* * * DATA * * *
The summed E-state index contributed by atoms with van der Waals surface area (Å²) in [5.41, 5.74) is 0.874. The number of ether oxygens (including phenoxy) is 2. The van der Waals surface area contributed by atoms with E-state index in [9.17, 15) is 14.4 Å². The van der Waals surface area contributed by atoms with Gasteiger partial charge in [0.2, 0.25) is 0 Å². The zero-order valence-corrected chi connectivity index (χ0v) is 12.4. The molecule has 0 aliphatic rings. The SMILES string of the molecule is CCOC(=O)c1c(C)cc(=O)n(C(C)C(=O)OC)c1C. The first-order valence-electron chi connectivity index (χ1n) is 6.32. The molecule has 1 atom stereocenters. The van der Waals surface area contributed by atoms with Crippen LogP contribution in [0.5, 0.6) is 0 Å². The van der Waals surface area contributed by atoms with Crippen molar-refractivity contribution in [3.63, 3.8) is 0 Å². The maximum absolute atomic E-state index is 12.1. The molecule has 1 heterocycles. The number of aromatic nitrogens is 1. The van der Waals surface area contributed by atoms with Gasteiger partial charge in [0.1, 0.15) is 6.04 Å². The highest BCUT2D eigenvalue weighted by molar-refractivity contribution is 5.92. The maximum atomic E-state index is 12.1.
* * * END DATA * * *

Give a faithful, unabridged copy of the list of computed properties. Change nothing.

The summed E-state index contributed by atoms with van der Waals surface area (Å²) in [5.41, 5.74) is 0.874. The number of ether oxygens (including phenoxy) is 2. The van der Waals surface area contributed by atoms with E-state index in [9.17, 15) is 14.4 Å². The van der Waals surface area contributed by atoms with Gasteiger partial charge in [0.2, 0.25) is 0 Å². The zero-order valence-corrected chi connectivity index (χ0v) is 12.4. The molecule has 0 aliphatic rings. The SMILES string of the molecule is CCOC(=O)c1c(C)cc(=O)n(C(C)C(=O)OC)c1C. The first-order valence-electron chi connectivity index (χ1n) is 6.32. The molecule has 1 atom stereocenters. The van der Waals surface area contributed by atoms with Crippen LogP contribution in [0.5, 0.6) is 0 Å². The van der Waals surface area contributed by atoms with Crippen molar-refractivity contribution in [3.63, 3.8) is 0 Å². The maximum absolute atomic E-state index is 12.1. The molecule has 1 heterocycles. The number of aromatic nitrogens is 1. The van der Waals surface area contributed by atoms with Gasteiger partial charge in [0.1, 0.15) is 6.04 Å². The highest BCUT2D eigenvalue weighted by molar-refractivity contribution is 5.92. The maximum atomic E-state index is 12.1.